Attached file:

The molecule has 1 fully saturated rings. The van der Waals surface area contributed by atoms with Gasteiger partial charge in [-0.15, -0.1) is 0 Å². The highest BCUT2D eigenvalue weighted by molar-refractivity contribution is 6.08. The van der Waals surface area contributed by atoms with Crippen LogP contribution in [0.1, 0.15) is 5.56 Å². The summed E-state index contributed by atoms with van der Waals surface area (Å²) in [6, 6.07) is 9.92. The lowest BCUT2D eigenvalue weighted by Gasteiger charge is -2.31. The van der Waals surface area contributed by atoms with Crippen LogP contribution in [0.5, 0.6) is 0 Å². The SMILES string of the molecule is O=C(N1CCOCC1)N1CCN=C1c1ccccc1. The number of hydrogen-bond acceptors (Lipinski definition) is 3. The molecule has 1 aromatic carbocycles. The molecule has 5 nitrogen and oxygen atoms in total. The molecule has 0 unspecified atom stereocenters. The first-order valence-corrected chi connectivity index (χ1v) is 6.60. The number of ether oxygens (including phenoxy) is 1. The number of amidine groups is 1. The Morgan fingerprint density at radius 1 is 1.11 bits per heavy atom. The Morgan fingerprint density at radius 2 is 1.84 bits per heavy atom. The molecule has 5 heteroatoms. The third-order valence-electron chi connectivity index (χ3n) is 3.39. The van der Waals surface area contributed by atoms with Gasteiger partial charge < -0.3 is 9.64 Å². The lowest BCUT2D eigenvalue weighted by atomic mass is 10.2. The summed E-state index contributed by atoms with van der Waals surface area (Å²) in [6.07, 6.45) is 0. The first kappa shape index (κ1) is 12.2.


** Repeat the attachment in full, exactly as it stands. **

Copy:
The molecule has 1 fully saturated rings. The van der Waals surface area contributed by atoms with Gasteiger partial charge in [-0.15, -0.1) is 0 Å². The highest BCUT2D eigenvalue weighted by molar-refractivity contribution is 6.08. The van der Waals surface area contributed by atoms with Crippen LogP contribution in [0.1, 0.15) is 5.56 Å². The summed E-state index contributed by atoms with van der Waals surface area (Å²) in [6, 6.07) is 9.92. The lowest BCUT2D eigenvalue weighted by Gasteiger charge is -2.31. The van der Waals surface area contributed by atoms with Crippen LogP contribution in [0.5, 0.6) is 0 Å². The SMILES string of the molecule is O=C(N1CCOCC1)N1CCN=C1c1ccccc1. The number of hydrogen-bond acceptors (Lipinski definition) is 3. The molecule has 1 aromatic carbocycles. The molecule has 5 nitrogen and oxygen atoms in total. The molecule has 0 unspecified atom stereocenters. The first-order valence-corrected chi connectivity index (χ1v) is 6.60. The number of ether oxygens (including phenoxy) is 1. The number of amidine groups is 1. The Morgan fingerprint density at radius 1 is 1.11 bits per heavy atom. The Morgan fingerprint density at radius 2 is 1.84 bits per heavy atom. The molecule has 5 heteroatoms. The third-order valence-electron chi connectivity index (χ3n) is 3.39. The van der Waals surface area contributed by atoms with Gasteiger partial charge < -0.3 is 9.64 Å². The lowest BCUT2D eigenvalue weighted by atomic mass is 10.2. The summed E-state index contributed by atoms with van der Waals surface area (Å²) in [6.07, 6.45) is 0. The first kappa shape index (κ1) is 12.2.